The Chameleon framework: Practical solutions for memory behavior analysis
Though the performance of many applications is dominated by memory behavior, our ability to describe, capture, compare, and recreate that behavior is quite limited. This inability underlies much of the complexity in the field of performance analysis: it is fundamentally difficult to relate benchmarks and applications or use realistic workloads to guide system design and procurement. A concise, observable, and machine-independent characterization of memory behavior is needed.
This dissertation presents the Chameleon framework, an integrated solution to three classic problems in the field of memory performance analysis: reference locality modeling, accurate synthetic address trace generation, and the creation of synthetic benchmark proxies for applications. The framework includes software tools to capture a concise, machine-independent memory signature from any application and produce synthetic memory address traces that mimic that signature. It also includes the Chameleon benchmark, a fully tunable synthetic executable whose memory behavior can be dictated by these signatures.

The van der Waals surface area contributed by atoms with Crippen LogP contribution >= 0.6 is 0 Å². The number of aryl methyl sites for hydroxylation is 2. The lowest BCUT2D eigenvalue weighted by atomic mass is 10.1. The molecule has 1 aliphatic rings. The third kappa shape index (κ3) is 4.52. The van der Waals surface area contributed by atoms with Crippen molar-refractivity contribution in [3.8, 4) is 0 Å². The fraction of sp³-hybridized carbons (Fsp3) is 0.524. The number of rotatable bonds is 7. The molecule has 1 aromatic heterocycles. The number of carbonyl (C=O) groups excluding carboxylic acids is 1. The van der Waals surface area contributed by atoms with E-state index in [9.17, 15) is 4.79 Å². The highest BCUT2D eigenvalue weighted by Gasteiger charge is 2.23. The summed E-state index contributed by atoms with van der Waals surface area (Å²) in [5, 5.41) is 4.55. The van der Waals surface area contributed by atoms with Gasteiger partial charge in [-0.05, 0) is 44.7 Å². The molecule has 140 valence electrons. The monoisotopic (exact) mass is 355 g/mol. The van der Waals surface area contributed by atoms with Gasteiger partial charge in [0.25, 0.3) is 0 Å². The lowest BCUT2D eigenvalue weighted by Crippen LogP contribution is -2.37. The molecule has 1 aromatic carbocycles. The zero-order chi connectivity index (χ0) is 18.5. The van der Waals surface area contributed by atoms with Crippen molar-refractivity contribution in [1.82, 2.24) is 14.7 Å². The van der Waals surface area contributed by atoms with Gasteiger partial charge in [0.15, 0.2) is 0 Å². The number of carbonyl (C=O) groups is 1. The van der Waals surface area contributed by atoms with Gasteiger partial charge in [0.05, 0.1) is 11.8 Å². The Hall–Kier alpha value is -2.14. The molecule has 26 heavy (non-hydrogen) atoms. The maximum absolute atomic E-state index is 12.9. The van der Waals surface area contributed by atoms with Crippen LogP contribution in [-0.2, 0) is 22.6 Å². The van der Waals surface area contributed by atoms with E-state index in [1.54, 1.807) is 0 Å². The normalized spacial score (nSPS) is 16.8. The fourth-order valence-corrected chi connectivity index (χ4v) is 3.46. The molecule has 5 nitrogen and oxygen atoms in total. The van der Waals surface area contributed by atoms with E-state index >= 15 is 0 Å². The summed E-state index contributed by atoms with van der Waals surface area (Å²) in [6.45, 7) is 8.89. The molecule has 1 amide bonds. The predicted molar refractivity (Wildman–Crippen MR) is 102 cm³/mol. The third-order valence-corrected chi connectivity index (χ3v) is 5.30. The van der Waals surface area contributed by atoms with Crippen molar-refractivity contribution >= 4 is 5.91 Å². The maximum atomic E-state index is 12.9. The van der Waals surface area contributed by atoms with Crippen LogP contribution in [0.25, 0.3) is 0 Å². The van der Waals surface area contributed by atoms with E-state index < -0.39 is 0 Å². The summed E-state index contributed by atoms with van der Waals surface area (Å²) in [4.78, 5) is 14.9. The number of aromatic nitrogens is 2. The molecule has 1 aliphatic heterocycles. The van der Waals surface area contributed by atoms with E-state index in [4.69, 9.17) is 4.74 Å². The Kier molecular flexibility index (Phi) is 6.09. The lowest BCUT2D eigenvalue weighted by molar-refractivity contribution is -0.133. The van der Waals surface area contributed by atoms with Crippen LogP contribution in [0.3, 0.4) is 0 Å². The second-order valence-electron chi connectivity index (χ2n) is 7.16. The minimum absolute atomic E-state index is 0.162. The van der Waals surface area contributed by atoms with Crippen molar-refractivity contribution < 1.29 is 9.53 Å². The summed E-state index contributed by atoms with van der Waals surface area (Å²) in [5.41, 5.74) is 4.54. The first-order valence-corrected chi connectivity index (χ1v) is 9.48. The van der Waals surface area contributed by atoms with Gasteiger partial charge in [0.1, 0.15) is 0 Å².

By simultaneously modeling both spatial and temporal locality, Chameleon produces uniquely accurate, general-purpose synthetic traces. Results demonstrate that the cache hit rates generated by each synthetic trace are nearly identical to those of the application it targets on dozens of memory hierarchies representing many of today's commercial offerings.
This work focuses on the unique challenges of high-performance computing (HPC) where workload selection, benchmarking, system procurement, performance prediction, and application analysis present important challenges. The Chameleon framework can aid in each scenario by providing a concise representation of the memory requirements of full-scale applications that can be tractably captured and accurately mimicked.